However, Lena was not aware at the time that she had also chosen a helmet with an integrated Mips system. Mips (Multi Directional Impact System) is a Swedish invention, designed to further increase safety by absorbing some of the rotational forces to which the head is subjected after a diagonal impact. The system is fitted inside the helmet and consists of two layers that can move slightly, independently of each other. The effect is to reduce the risk that the kinetic energy generated by a hard, oblique blow will cause tearing inside the gelatinous substance of the brain. When it comes to the brain, very small differences can have big, significant consequences.  
The helmet is now discarded - it is important to always replace a helmet that has been subjected to an impact! - and sent to us at Back on Track, so we can see for ourselves what a helmet looks like when it has really done its job.   

Facts about Mips 

MIPS is a Swedish invention that improves the safety of all types of helmets. The system is mounted at the upper part of the helmet, and consists of two layers that can move independently of each other. This allows the inside of the helmet to move slightly in the direction of the rotational force, if the head receives an oblique blow.  
A standard riding helmet protects the head by absorbing the energy of a hard hit using several layers of material. Helmets are often tested by simulating impacts head-on against the helmet. This works excellently if the helmet is of good quality; the shock is spread through the layers of materials and distributed over the helmet. The head will not break, even if the helmet does.  
A helmet with Mips works in the same way - but also adds a system to absorb the forces that occur when the head is subjected to an oblique impact. A blow from an angle contains kinetic energy that also has a direction. A hard, oblique blow causes the head to be violently jolted following the impact, exposing the brain to rotational violence.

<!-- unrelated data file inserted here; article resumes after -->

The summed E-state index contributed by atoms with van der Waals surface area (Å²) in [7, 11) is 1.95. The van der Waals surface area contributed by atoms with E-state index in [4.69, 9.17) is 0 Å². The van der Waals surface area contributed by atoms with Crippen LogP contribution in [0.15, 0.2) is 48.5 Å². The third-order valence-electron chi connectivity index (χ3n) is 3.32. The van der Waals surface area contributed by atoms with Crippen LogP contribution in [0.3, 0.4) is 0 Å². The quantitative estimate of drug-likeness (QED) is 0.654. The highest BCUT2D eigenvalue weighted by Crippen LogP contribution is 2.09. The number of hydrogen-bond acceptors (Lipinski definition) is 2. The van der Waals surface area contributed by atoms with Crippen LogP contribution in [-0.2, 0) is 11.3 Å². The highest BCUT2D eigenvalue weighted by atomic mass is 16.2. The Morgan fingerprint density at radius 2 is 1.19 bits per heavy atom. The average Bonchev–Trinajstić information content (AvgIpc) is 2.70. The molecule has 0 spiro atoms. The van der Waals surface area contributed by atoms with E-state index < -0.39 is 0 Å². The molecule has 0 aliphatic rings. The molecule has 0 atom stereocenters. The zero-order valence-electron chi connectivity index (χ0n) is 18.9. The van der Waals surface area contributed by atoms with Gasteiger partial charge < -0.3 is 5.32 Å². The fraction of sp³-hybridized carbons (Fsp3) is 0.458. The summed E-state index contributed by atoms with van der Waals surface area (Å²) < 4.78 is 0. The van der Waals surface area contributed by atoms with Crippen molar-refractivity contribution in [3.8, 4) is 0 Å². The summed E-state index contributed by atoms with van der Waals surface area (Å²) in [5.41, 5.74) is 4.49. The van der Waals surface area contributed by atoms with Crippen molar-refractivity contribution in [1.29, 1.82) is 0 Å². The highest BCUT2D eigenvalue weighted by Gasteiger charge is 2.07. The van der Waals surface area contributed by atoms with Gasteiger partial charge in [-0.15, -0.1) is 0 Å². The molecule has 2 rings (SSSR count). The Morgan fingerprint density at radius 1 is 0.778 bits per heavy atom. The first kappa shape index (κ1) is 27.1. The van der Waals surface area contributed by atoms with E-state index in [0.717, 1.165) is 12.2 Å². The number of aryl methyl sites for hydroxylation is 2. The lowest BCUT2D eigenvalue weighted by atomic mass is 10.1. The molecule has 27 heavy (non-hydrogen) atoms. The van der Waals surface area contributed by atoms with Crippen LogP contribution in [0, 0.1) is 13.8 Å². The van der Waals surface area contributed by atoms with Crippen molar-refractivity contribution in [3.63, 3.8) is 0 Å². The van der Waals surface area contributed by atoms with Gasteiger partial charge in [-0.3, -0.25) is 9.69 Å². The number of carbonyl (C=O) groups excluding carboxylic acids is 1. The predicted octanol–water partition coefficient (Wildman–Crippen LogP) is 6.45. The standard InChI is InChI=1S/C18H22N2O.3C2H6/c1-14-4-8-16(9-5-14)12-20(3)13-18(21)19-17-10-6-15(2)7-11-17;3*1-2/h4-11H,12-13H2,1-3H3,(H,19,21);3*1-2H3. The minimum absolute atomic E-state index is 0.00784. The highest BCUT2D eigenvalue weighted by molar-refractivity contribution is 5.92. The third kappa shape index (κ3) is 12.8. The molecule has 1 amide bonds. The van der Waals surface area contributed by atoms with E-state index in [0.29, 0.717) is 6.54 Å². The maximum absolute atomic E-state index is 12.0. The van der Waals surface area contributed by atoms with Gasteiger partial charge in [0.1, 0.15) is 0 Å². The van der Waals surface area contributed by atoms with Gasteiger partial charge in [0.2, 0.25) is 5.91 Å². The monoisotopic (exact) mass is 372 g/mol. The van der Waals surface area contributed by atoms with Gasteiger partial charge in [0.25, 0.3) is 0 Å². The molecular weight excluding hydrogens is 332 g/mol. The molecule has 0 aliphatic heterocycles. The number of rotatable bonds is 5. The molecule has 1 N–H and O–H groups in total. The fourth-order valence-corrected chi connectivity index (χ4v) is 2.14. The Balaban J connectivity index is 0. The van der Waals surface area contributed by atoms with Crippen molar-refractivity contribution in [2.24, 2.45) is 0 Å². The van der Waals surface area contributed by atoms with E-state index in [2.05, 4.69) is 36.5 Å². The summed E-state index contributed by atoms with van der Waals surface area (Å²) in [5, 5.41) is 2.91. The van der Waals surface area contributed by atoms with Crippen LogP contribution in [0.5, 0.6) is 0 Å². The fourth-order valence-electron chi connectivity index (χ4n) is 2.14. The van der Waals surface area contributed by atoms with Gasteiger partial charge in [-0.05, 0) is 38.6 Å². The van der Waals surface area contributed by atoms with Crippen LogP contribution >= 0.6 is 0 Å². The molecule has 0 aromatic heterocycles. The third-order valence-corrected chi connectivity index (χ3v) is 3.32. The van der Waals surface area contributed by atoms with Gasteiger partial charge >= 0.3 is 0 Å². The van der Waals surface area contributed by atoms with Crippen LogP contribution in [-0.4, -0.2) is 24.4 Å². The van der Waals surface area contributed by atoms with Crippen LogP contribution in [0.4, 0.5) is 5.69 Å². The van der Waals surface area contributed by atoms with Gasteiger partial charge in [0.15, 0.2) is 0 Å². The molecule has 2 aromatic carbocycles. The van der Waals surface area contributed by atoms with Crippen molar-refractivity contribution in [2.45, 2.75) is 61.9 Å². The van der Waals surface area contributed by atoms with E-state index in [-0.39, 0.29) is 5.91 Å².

The sudden motion of the head may cause the brain to suffer a contortion. Impacts with rotation are the most damaging  
Forces of this kind can have severe consequences, leading to major damage by subjecting the brain to internal tearing. The brain is particularly sensitive to deformation of this type, and the shock-absorbing fluid around the brain is not enough to compensate for a blow that contains a lot of kinetic energy.   
This is where Mips becomes effective - by enhancing the protection offered by the cerebrospinal fluid. Like the fluid-filled space inside of the skull, Mips absorbs some of the forces of rapid rotation. When the head can move in the direction of the movement, inside of the helmet, the forces affecting the brain become slightly less abrupt. Hence, Mips take into account both the physiological characteristics of the brain and the way physical forces act upon it. Thanks to these qualities, Mips can help mitigate the consequences of an accident.   
At Back on Track, we have always focused on safety. In fact, we were among the very first to integrate MIPS (Multi-directional Impact Protection System) into our riding helmets. This means that our helmets have now been extra safe for 15 years - something that usually places us either first or as a "good choice" in independent tests.